By Heath Fenton
VANCOUVER – Passion, perseverance, and positivity — If you speak to Vancouver axe slinger Kris Schulz for even a brief moment it will become evident that he bleeds all of these qualities. Schulz is a busy dude. He plays in three bands, two of those are touring bands. He also has an acoustic fingerstyle solo project. Two years ago he released his debut album, While the City Sleeps, and last month he graced fans with a follow-up, Chasing the Light. Schulz hosted his release party at the H.R. MacMillan Space Centre’s Planetarium Star Theatre, with distinguished guest musicians Antoine Dufour and Sean de Burca flown in for the event. It was sold out, well celebrated, and the musicians took full advantage of the theatre’s state of the art visuals that project from the ceiling of the venue. It was a true experience for Schulz and his fans to say the least, something fuelled by passion and hard work.
“The album release was both a chance to celebrate the end of a challenging chapter in my life as well as a chance to thank my friends, family and fans with an audio visual spectacle,” Schulz says about the show. “There’s a tremendous amount of time and energy that goes into producing a show like that. I couldn’t be more pleased with how it turned out and I look forward to presenting more like it in the future.”
The challenging chapter in his life he speaks of is another story in itself. Early in 2017 Schulz was diagnosed with a neurological condition called focal dystonia which created an involuntary extension of his right hand fingers while playing. He could no longer play even the easiest of fingerstyle guitar songs without strict focus and great difficulty. As a result he had to basically relearn new techniques and a style that fit for him, this making the release of his sophomore album a true test in perseverance.
“As the condition worsened I slipped into a very dark place. My mind raced with worry that something was seriously wrong in my brain,” Schulz divulges. “There is no known cure so that brought up many fears about my musical future. I’m happy to say I’m in a much healthier place with it now and even look at it as a blessing. It’s helped me to become more grateful for the things in my life that bring me joy.”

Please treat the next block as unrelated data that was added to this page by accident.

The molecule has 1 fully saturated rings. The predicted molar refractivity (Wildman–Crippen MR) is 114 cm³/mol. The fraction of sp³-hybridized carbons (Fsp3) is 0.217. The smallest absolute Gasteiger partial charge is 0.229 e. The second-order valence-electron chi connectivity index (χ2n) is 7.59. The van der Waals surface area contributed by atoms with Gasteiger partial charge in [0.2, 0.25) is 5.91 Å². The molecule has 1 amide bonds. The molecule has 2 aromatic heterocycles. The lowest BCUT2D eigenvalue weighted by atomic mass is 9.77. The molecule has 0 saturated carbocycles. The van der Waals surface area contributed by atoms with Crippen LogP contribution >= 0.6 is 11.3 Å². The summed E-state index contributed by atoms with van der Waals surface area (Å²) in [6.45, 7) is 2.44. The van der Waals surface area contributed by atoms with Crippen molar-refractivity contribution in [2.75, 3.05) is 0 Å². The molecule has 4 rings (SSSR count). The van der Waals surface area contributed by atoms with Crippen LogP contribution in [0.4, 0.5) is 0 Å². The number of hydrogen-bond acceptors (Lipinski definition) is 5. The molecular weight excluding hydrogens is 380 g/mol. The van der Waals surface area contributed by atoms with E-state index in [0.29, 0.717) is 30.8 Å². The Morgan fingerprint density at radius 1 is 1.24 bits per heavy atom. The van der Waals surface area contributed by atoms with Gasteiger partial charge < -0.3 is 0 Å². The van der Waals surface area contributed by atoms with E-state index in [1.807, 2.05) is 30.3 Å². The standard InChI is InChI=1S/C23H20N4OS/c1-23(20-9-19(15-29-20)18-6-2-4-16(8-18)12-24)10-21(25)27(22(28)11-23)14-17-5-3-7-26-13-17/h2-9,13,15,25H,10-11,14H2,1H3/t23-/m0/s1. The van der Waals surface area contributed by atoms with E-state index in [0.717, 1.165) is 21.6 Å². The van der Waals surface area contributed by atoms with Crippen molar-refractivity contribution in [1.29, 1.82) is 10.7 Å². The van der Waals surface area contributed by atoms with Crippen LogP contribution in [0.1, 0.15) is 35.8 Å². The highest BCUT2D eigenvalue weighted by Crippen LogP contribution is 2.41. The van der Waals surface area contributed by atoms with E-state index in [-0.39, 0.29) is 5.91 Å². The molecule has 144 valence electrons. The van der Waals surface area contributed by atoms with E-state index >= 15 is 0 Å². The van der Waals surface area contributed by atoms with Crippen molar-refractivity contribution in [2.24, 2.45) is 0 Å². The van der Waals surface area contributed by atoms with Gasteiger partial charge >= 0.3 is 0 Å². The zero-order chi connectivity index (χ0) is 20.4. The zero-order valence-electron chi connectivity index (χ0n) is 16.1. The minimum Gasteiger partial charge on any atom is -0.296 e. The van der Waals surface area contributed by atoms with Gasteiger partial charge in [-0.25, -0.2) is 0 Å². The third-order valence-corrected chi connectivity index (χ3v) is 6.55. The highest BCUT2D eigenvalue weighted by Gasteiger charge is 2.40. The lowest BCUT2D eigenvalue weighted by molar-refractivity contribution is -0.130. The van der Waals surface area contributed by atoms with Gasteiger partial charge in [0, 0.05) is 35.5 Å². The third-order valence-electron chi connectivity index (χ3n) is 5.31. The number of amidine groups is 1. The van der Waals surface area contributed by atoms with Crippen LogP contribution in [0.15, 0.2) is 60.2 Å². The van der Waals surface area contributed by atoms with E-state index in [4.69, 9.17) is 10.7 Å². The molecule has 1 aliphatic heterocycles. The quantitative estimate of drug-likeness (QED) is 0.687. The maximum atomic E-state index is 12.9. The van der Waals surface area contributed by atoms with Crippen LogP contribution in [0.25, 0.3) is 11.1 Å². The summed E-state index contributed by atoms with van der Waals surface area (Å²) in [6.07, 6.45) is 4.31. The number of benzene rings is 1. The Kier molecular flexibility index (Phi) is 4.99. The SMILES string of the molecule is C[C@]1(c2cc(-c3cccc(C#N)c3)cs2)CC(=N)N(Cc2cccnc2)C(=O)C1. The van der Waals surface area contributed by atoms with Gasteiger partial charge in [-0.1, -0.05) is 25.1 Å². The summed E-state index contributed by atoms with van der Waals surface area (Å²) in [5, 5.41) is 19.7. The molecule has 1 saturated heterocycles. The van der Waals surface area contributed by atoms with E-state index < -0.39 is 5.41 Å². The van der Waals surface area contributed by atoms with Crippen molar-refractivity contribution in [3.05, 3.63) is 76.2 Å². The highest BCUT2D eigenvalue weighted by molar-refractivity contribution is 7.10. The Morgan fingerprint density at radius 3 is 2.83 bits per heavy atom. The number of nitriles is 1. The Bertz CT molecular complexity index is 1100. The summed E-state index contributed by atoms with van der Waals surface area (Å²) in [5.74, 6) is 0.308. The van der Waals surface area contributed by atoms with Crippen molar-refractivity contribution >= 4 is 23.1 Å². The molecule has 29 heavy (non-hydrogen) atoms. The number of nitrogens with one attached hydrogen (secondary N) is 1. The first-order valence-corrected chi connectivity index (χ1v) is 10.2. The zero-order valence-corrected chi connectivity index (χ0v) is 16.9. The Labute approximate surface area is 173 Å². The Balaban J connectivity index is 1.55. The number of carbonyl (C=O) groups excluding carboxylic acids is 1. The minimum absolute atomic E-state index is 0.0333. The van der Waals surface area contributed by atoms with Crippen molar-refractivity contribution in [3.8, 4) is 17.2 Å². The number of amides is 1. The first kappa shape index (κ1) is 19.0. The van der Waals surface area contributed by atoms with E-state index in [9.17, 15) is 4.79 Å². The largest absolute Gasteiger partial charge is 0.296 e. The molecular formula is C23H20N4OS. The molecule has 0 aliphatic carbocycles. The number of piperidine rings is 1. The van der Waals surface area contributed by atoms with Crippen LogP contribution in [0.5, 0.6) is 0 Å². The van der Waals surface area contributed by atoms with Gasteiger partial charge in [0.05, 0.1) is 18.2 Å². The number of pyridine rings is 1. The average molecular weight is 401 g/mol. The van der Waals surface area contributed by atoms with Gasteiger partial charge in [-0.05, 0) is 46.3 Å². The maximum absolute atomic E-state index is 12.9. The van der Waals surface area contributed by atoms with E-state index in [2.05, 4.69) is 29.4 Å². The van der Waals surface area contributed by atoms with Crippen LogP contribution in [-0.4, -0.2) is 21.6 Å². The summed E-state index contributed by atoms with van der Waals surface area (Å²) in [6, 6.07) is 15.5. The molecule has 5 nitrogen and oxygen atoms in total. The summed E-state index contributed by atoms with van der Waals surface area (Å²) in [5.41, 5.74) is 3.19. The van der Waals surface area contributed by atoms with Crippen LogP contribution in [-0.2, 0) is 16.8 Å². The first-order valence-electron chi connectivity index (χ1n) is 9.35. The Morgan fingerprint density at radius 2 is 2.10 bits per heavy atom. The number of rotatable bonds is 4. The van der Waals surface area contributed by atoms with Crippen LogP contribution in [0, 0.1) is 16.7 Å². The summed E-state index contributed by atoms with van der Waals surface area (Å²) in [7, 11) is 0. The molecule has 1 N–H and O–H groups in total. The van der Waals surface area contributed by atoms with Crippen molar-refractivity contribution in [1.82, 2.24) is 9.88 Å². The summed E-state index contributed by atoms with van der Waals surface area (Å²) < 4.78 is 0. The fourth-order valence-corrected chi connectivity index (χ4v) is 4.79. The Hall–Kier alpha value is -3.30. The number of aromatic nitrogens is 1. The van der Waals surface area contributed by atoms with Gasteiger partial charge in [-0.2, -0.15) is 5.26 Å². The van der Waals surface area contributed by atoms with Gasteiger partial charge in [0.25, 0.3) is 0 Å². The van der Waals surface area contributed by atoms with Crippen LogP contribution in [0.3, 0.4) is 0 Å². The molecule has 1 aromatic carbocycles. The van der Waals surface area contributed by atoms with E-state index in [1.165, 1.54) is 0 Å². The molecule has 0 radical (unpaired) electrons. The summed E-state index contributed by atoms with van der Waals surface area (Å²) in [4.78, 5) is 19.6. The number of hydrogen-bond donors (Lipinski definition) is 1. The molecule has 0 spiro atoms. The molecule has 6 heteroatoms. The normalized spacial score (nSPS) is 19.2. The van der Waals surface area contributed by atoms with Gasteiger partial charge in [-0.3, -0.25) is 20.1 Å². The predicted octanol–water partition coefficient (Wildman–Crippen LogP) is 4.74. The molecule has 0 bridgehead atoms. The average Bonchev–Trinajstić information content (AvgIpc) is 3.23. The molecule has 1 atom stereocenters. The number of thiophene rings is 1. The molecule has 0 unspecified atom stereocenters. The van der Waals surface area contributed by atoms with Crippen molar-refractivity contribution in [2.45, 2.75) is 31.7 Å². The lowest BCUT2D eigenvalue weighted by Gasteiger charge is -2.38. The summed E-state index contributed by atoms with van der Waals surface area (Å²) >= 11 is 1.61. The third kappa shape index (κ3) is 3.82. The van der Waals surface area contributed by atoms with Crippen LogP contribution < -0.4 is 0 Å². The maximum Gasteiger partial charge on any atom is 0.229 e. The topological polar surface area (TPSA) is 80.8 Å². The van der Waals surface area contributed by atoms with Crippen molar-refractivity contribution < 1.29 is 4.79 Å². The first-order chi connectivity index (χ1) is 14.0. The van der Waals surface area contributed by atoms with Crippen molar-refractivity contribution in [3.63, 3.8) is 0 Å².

Reinforcing that positivity, as well as more of the aforementioned passion, Schulz has started the Horizon School of Music, an educational tool that intends to tear down the obstacles that stand in the way for aspiring musicians trying to achieve musical satisfaction. The school yearns to create the opportunity to a more fulfilling life though the learning of the language of music. An example of such would be the school’s free music day last March where seven of the staff’s guitar teachers descended into the streets to offer free guitar lessons for anyone who was interested. There was more 50 participants from all walks of life.
“It really was a spectacular day and and we look forward to doing many more events like it in the future. I’ve been a successful guitar instructor for over 28 years and I’m at a point in my life where I want to give back. The most obvious barrier standing in the way of someone looking to learn an instrument is cost or disability. We will continue to look for creative solutions that ensure everyone has an equal chance to experience the gift of music.”
The Horizon School of Music is also kickstarting a non-profit organization called Empowermusic. With the ultimate goal to provide those less fortunate with the instruments and lessons they believe will enhance people’s lives in a positive way. They will be collecting money through fundraising as well as collecting unused instruments to distribute to those in need.
To understand Schulz’s true passion, perseverance and positivity, pick up a copy of his new album. It’s an amazing and flawless musical excursion. All online purchases will go into the “empowermusic” movement. Old Schulzy is a true inspiration to everyone who is interested in music — the one language we can all understand.
Chasing The Light Is Available Now.